Water and Structural Inequities in the Westside: Remembering the Flood of 1921

Water and Structural Inequities in the Westside

Remembering the Flood of 1921

Lindsey Wieck and Victoria Villaseñor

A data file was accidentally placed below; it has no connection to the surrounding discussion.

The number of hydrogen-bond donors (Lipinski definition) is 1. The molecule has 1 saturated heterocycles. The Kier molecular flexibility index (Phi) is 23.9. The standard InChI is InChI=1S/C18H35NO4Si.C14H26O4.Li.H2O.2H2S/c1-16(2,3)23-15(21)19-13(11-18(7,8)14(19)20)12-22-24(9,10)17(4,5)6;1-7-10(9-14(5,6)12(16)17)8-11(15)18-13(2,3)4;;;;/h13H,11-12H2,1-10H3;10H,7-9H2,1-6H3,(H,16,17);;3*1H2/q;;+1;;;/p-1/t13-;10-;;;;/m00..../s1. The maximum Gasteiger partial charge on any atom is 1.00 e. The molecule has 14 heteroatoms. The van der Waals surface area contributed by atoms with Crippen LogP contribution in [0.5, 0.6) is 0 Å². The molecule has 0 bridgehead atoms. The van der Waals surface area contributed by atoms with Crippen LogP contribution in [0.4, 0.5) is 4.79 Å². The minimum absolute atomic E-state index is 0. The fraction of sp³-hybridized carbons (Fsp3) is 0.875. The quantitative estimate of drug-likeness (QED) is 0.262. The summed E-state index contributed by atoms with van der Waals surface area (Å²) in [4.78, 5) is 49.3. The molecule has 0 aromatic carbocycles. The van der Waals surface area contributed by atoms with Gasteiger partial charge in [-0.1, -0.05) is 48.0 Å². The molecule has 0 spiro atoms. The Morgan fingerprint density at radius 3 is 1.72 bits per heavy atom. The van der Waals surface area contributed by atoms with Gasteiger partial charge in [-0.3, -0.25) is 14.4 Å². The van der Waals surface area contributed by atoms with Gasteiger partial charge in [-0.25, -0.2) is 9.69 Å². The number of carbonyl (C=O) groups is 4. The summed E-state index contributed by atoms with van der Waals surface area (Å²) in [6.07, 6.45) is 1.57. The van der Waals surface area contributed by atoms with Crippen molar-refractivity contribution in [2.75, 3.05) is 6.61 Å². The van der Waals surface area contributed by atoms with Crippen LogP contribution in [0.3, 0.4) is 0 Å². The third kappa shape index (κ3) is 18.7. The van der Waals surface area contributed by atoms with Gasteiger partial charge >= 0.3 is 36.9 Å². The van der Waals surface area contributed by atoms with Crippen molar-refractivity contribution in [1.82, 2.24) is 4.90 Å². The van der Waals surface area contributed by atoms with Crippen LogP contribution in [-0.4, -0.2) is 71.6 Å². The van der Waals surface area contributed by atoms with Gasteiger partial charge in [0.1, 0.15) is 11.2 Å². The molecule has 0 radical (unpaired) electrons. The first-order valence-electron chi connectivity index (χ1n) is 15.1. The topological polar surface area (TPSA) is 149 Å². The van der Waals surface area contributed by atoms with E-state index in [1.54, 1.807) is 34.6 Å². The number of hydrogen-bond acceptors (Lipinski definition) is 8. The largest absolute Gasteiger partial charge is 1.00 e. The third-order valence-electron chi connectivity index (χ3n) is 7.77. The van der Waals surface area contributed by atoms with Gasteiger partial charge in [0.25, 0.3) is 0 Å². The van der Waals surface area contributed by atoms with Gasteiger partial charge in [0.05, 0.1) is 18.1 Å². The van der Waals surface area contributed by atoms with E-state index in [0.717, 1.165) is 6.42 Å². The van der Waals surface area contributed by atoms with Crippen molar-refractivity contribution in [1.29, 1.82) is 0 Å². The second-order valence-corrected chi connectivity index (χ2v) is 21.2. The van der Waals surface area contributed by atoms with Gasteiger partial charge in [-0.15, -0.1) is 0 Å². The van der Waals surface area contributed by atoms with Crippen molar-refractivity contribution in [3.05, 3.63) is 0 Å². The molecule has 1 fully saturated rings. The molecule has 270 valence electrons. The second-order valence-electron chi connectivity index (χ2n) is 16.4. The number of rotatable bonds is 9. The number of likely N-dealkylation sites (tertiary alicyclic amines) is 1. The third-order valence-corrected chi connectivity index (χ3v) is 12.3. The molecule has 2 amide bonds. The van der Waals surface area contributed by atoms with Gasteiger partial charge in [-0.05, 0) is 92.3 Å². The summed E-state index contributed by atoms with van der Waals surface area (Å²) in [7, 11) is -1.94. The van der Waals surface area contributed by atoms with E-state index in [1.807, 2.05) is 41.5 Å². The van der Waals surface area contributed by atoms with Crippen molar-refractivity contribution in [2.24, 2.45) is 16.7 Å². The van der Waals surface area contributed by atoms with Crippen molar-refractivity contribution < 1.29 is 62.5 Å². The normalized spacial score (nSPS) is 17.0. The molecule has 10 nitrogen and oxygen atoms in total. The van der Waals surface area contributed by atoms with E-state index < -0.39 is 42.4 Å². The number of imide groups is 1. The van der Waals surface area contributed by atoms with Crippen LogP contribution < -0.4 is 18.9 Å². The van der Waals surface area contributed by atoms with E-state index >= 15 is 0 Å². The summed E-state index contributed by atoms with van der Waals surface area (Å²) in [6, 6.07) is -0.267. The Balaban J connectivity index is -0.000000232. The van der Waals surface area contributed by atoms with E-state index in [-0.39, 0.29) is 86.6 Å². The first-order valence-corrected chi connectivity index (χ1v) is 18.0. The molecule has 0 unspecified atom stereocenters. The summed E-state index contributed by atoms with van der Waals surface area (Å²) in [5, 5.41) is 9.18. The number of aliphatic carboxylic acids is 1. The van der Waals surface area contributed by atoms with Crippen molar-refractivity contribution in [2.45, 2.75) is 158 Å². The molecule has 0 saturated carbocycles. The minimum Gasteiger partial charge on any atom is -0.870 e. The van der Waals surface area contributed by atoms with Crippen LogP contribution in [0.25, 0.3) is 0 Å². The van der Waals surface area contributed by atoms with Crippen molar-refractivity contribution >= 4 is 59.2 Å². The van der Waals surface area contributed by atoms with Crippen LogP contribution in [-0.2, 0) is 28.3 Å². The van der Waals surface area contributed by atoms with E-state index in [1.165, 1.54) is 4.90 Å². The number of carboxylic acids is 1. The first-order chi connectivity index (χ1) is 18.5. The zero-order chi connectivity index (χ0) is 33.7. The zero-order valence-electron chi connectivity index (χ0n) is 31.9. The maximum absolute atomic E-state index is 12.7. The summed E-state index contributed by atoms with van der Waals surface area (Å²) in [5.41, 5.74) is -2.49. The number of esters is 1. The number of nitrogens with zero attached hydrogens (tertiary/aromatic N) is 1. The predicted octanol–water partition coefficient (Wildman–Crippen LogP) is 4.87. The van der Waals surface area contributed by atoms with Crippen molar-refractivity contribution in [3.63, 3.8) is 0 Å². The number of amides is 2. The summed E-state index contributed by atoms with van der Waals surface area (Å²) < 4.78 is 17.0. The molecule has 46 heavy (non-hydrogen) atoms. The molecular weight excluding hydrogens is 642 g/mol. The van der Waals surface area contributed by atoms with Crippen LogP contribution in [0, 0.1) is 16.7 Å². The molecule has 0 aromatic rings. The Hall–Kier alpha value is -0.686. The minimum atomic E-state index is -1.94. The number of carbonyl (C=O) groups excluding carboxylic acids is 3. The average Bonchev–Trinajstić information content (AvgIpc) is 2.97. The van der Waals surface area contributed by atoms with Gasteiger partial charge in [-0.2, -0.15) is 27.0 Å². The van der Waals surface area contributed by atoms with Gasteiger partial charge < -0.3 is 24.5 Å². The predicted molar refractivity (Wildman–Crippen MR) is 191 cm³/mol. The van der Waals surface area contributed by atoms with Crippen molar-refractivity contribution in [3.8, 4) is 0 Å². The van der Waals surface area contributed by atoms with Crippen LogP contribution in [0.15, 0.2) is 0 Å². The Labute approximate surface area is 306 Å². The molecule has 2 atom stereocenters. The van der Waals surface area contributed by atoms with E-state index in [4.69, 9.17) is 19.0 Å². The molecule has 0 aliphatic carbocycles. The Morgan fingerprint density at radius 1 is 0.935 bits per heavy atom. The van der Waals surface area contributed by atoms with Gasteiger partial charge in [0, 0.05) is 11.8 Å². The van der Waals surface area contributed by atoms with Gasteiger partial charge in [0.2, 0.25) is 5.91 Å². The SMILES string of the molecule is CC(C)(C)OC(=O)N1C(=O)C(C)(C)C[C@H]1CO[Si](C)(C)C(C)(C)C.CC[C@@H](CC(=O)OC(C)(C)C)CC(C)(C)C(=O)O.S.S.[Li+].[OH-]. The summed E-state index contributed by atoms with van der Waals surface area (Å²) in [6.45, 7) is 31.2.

On September 9, 1921, a series of heavy rainstorms moved across south Texas which grew intense in the late hours of the night. The torrential wind and rains overwhelmed San Antonio’s weak Olmos and San Pedro tributaries which burst and buried downtown, North, and Westside districts of San Antonio. The flood resulted in at least $3 million in damages, destroying the city’s electricity, communication, and infrastructure, leaving citizens scrambling for resources. This year marks the centennial anniversary of this devastating natural disasters, one of the worst in Bexar County’s history. For the past year, Dr. Lindsey Wieck and Victoria Villaseñor have been researching the history of water and infrastructural development in San Antonio in response to the events of 1921. Throughout their work, they have found that while the downtown business and northern districts received most of the news coverage and infrastructural development in the aftermath of the flood, it was the Westside experienced the greatest devastation yet received little help from the city government. The floods ravaged through an already structurally unsound and neighborhood, which magnified the poor, unsanitary conditions, and inhibited the Westside from fully recovering before the next flood.  Through firsthand accounts, environmental data, historical narrative, this project walks audiences through the inequities of the Westside and the tragedies that unfolded as a result during the flood of 1921.

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